- March 11, 2014
- Posted by: admin
- Category: Blog
Once upon a time, not very long ago, the mobile phone world was ruled by Nokia – a name that had kept other competitors at bay. Now, it’s on the verge of abandoning the handset business. Where it’s not yet clear if it’s a lesson well learnt, it definitely has left a warning for market leaders.
Being at a critical standpoint, Nokia is employing a much challenging restructuring cycle, with personnel changes and big technology decisions. The new CEO, Nadella describes their current position as follows, “As a company, as a leadership team, as individuals, that is our goal –- to find our swing.” After the swift fall from all the poise and charm, the company is now aiming to find the “swing of their boat”.
Nokia once lived the heyday, but in the span of five year, has become a salutary case study about the fast-moving, high-risk, high-reward, tech sector for hip consumer goods. When the three sectors, telecommunications, consumer electronics and computers have integrated into a single industry known as “digital”, Nokia was unable to act fast enough to stay on top of the game. In the tech world, getting the timing right is of critical importance and now the company has to play chase in the mobile and cloud computing markets.
Nokia’s management was pretty much aware that a digital revolution was underway, yet failed to understand the importance of open source software, that can be really pervasive. Despite its pedigree, Nokia is unable to force its software into practically any market. Now Microsoft’s Android phone has come up as an effort to compete in places like China, where the open source Android code is a hardware maker’s favorite and it’s simply slapped on a phone and advertised like a hero. When Android has grown to become the de facto standard, Microsoft is struggling to snuggle even in China, let alone the US and Europe.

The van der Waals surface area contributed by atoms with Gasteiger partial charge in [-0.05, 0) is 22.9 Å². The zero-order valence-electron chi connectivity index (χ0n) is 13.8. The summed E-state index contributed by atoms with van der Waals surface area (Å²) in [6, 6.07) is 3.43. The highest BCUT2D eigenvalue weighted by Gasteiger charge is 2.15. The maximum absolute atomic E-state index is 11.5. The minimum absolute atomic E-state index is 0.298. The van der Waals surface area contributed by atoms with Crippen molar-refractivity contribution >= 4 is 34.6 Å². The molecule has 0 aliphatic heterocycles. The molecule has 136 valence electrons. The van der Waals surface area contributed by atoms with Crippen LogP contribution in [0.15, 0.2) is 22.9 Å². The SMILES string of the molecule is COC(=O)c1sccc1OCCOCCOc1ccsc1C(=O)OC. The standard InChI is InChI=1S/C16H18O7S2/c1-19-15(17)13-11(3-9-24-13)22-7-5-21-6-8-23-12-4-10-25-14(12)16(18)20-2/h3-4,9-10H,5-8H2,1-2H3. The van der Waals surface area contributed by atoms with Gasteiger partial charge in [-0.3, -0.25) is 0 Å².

The way forward
Companies sometimes need to make tough, radical choices to refocus their business. When the Android has become today’s best way forward, Nokia evangelists have given a thought to the Windows Phone’s very own software to be open sourced. But the issue is beyond the source code being open or closed, as many open source code alternatives can be found – the subject remains to be costly when Android is free.
Nokia lives to fight another day and what it needs is an innovation that helps create a new market and value network – some sort of disruptive marketing to spring back to business without churning the cash. It’s obvious that it’s going to take bold and ambitious changes for it to regain lost relevance. To pull off something really creative requires the brains and a grasp of technology, and even if CEO Satya Nadella has that charm, only the future will uncover if the fortitude and mettle is there as well.
The future really is flexible, and it’s going to be phones that lead this somewhat bendy-legged charge. Nokia has attempted to break through with “eye catching” marketing employing seeding boxes to let companies try out samples, have a feedback channel in the form of an online retail blog plus billboard campaigns like the one that changes creatively with the weather. Nokia has remained a one-time tech-king, and with that lasting taste of leadership lingering on its tongue, it will take all chances to take the crown back.